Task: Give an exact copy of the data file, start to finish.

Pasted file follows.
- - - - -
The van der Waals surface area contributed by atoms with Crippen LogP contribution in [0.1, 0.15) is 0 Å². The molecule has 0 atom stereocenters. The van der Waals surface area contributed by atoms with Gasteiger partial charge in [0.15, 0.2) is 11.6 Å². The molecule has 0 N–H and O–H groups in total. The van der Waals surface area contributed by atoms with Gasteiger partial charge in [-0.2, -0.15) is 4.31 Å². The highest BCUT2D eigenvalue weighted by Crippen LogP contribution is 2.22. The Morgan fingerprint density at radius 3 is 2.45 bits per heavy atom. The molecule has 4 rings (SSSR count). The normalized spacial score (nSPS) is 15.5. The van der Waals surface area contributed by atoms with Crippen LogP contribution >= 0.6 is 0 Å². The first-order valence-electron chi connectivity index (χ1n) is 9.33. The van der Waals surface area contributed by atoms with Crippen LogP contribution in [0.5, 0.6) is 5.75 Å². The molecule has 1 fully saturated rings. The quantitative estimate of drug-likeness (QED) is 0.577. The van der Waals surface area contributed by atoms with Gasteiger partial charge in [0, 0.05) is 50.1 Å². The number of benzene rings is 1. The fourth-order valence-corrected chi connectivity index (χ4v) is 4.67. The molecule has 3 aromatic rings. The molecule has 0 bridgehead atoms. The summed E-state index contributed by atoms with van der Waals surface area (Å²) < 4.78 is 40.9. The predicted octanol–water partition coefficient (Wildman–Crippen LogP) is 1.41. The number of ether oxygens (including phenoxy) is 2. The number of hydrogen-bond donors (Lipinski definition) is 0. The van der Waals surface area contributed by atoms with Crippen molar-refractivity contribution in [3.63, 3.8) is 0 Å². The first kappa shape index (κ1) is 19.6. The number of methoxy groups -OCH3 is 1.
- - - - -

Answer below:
The van der Waals surface area contributed by atoms with Crippen LogP contribution in [0.1, 0.15) is 0 Å². The molecule has 0 atom stereocenters. The van der Waals surface area contributed by atoms with Gasteiger partial charge in [0.15, 0.2) is 11.6 Å². The molecule has 0 N–H and O–H groups in total. The van der Waals surface area contributed by atoms with Gasteiger partial charge in [-0.2, -0.15) is 4.31 Å². The highest BCUT2D eigenvalue weighted by Crippen LogP contribution is 2.22. The Morgan fingerprint density at radius 3 is 2.45 bits per heavy atom. The molecule has 4 rings (SSSR count). The normalized spacial score (nSPS) is 15.5. The van der Waals surface area contributed by atoms with Crippen LogP contribution >= 0.6 is 0 Å². The first-order valence-electron chi connectivity index (χ1n) is 9.33. The van der Waals surface area contributed by atoms with Crippen LogP contribution in [0.5, 0.6) is 5.75 Å². The molecule has 1 fully saturated rings. The quantitative estimate of drug-likeness (QED) is 0.577. The van der Waals surface area contributed by atoms with Gasteiger partial charge in [0, 0.05) is 50.1 Å². The number of benzene rings is 1. The fourth-order valence-corrected chi connectivity index (χ4v) is 4.67. The molecule has 3 aromatic rings. The molecule has 0 bridgehead atoms. The summed E-state index contributed by atoms with van der Waals surface area (Å²) < 4.78 is 40.9. The predicted octanol–water partition coefficient (Wildman–Crippen LogP) is 1.41. The number of ether oxygens (including phenoxy) is 2. The number of hydrogen-bond donors (Lipinski definition) is 0. The van der Waals surface area contributed by atoms with Crippen molar-refractivity contribution in [3.63, 3.8) is 0 Å². The first kappa shape index (κ1) is 19.6. The number of methoxy groups -OCH3 is 1.